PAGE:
• With simple variables, subordinate variables are expanded immediately when the assignment is processed. References to subordinate variables are replaced with the value of the subordinate variable at the moment of the assignment. Simple variables are created when you use := in the assignment.
  • With recursive variables, expansion of subordinate variables is deferred until the variable named on the left-hand side of the assignment is itself referenced. That leads to some funny behaviors, because the value of the subordinate variables at the time of the assignment is irrelevant — in fact, the subordinate variables may not even exist at that point! What matters is the value of the subordinate variables when the LHS variable is expanded. Recursive variables are the default flavor, and they’re created when you use simply = in the assignment.

The second concept is that GNU make processes a makefile in two separate phases, and each phase processes only part of the text of the makefile. The first phase is parsing, during which GNU make interprets all of the text of the makefile that is outside of rule bodies. During parsing, rule bodies are not interpreted — only extracted for processing during the second phase: execution, or when GNU make actually starts running the commands to update targets. For purposes of this discussion, that means that the text in rule bodies is not expanded until after all the other text in the makefile has been processed, including variable assignments that physically appear after the rule bodies. In the following makefile, the text highlighted in green is processed during parsing; the text highlighted in blue is processed later, during execution. Again, to put a fine point on it: all of the green text is processed before any of the blue text:

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ABC = Hello!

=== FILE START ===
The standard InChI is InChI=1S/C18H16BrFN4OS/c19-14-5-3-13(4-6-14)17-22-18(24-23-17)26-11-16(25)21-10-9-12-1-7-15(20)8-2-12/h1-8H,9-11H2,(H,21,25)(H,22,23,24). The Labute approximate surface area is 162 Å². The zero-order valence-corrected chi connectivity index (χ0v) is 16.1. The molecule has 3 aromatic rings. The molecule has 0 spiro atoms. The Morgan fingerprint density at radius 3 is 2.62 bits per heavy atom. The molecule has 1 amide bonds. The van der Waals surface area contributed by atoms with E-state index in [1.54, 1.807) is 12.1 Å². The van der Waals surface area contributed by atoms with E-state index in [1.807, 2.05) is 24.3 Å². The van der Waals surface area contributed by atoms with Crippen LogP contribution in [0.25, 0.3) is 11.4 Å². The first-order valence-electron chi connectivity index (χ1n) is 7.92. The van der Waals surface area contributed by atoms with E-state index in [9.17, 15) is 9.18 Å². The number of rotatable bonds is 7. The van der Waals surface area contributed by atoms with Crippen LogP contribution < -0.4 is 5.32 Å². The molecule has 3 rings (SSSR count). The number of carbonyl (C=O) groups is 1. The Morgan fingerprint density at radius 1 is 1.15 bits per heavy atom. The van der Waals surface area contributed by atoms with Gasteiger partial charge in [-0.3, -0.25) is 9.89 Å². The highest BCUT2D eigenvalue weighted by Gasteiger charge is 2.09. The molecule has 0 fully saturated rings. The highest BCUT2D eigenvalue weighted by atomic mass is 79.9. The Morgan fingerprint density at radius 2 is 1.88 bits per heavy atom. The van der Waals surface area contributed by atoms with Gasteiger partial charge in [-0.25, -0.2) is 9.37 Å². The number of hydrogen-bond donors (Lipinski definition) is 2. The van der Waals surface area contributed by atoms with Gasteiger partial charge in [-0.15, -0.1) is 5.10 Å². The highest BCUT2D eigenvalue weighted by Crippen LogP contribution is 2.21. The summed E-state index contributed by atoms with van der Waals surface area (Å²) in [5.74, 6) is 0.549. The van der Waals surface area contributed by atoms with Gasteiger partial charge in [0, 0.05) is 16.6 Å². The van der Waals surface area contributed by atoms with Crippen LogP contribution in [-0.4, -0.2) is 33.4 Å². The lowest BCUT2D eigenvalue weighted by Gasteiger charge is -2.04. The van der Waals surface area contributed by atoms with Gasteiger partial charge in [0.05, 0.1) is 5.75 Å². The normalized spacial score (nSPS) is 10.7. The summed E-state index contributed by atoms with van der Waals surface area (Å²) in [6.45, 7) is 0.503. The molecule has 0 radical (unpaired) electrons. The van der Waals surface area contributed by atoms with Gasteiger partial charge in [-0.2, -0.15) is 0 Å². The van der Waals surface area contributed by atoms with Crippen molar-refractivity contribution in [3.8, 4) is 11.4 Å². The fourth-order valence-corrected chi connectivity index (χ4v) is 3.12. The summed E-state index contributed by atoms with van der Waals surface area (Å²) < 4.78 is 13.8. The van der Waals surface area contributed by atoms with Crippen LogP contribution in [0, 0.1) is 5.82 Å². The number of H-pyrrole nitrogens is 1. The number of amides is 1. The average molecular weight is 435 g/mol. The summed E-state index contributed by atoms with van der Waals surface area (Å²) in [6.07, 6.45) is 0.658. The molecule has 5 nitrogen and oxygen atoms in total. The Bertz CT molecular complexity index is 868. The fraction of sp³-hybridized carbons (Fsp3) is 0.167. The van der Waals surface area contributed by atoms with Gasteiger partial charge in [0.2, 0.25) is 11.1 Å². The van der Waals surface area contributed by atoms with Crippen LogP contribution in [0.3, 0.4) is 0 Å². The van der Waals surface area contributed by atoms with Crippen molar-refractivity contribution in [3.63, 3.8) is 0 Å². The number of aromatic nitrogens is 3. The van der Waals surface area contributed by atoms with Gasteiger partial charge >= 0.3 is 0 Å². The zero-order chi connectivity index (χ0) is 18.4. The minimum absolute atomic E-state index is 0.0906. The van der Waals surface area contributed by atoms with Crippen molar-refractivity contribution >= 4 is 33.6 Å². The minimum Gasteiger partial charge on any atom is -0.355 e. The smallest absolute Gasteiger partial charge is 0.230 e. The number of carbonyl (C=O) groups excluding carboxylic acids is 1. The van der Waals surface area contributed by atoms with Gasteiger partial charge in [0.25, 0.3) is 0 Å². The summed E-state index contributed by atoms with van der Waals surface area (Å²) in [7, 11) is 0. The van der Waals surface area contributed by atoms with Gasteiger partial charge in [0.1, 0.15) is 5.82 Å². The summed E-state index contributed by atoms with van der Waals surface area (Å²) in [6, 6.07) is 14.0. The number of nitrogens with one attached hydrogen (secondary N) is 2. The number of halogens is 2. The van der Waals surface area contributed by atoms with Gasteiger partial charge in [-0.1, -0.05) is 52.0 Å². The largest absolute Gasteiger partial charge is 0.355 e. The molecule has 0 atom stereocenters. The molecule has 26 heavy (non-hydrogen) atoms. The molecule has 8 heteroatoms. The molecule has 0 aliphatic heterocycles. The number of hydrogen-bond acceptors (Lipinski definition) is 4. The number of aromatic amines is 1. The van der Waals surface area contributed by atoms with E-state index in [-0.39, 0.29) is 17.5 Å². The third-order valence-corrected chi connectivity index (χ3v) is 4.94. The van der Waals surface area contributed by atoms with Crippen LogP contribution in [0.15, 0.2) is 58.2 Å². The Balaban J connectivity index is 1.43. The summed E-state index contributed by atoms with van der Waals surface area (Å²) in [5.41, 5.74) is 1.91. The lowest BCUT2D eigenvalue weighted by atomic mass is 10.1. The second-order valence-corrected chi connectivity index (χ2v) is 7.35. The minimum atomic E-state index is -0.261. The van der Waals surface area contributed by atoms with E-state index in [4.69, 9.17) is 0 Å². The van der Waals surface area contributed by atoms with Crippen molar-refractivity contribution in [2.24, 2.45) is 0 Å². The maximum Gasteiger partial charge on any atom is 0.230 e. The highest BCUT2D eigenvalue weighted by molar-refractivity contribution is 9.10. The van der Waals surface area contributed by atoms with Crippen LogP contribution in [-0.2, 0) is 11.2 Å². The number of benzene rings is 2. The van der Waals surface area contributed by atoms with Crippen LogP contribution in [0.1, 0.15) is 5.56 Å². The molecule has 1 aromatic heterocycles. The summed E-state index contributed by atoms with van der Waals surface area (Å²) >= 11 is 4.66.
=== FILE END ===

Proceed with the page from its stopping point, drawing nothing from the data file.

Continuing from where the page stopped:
MYVAR = $(ABC)
all:
@echo $(MYVAR)
ABC = Goodbye!

Now the examples above should make sense. In Question 2, we created MYVAR as a recursive variable, which means the value of ABC at the time MYVAR is created doesn’t matter. By the time GNU make needs to expand MYVAR, the value of ABC has changed, so that’s what we see in the output.

In Question 3, we created MYVAR as a simple variable, so the value of ABC was captured immediately. Even though the value of ABC changes later, that change doesn’t affect the value of MYVAR.

Target-specific variables

Most variables in GNU make are global: that is, they are shared across all targets in the makefile and expanded the same way for all targets, subject to the rules outlined above. But GNU make also supports target-specific variables: variables given distinct values that are only used when expanding the recipe for a specific target (or its prerequisites).

Syntactically, target-specific variables look like a mashup of normal variable definitions, using =, :=, etc.; and prerequisite declarations. For example, foo: ABC = 123 creates a target-specific definition of ABC for the target foo. Even if ABC has already been defined as a global variable with a different value, this target-specific definition will take precedence when expanding the recipe for foo. Consider this simple makefile:

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ABC = Hello!
all: foo bar
foo:
@echo $(ABC)
bar: ABC = Goodbye!
bar:
@echo $(ABC)

At first glance you might expect this makefile to print “Goodbye!” twice — after all, ABC is redefined with the value “Goodbye!” before the commands for foo are expanded. But because the redefinition is target-specific, it only applies to bar. Thus, this makefile will print one “Hello!” and one “Goodbye!”.

As noted, target-specific variables are inherited from a target to its prereqs — for example, the following makefile will print “Surprise!”, because bar inherits the target-specific value for ABC from foo:

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ABC = Normal.
foo: ABC = Surprise!
foo: bar
bar:
@echo $(ABC)

You can do some neat tricks with this, but I urge you not to rely on the behavior, because it doesn’t always work the way you might think. In particular, if a target is listed as a prereq for multiple other targets, each of which have a different target-specific value for some variable, the actual value used for the prereq may vary depending on which files were out-of-date and the execution order of the targets. As a quick example, compare the output of the previous makefile when invoked with gmake foo and when invoked with gmake bar. In the latter case, the target-specific value from foo is never applied, because foo itself was not processed. With GNU make 3.82 or later, you can prevent this inheritence by using the private modifier, as in foo: private ABC = Surprise!.

Finally, note that target-specific variables may be applied to patterns. For example, a line reading %.o: ABC=123 creates a target-specific variable for all targets matching the pattern %.o.

Conclusion

If you’ve made it this far, you now know just about everything there is to know about GNU make variables. Congratulations! I hope this information will serve you well.

Questions or comments? Use the form below or hit me up on Twitter @emelski.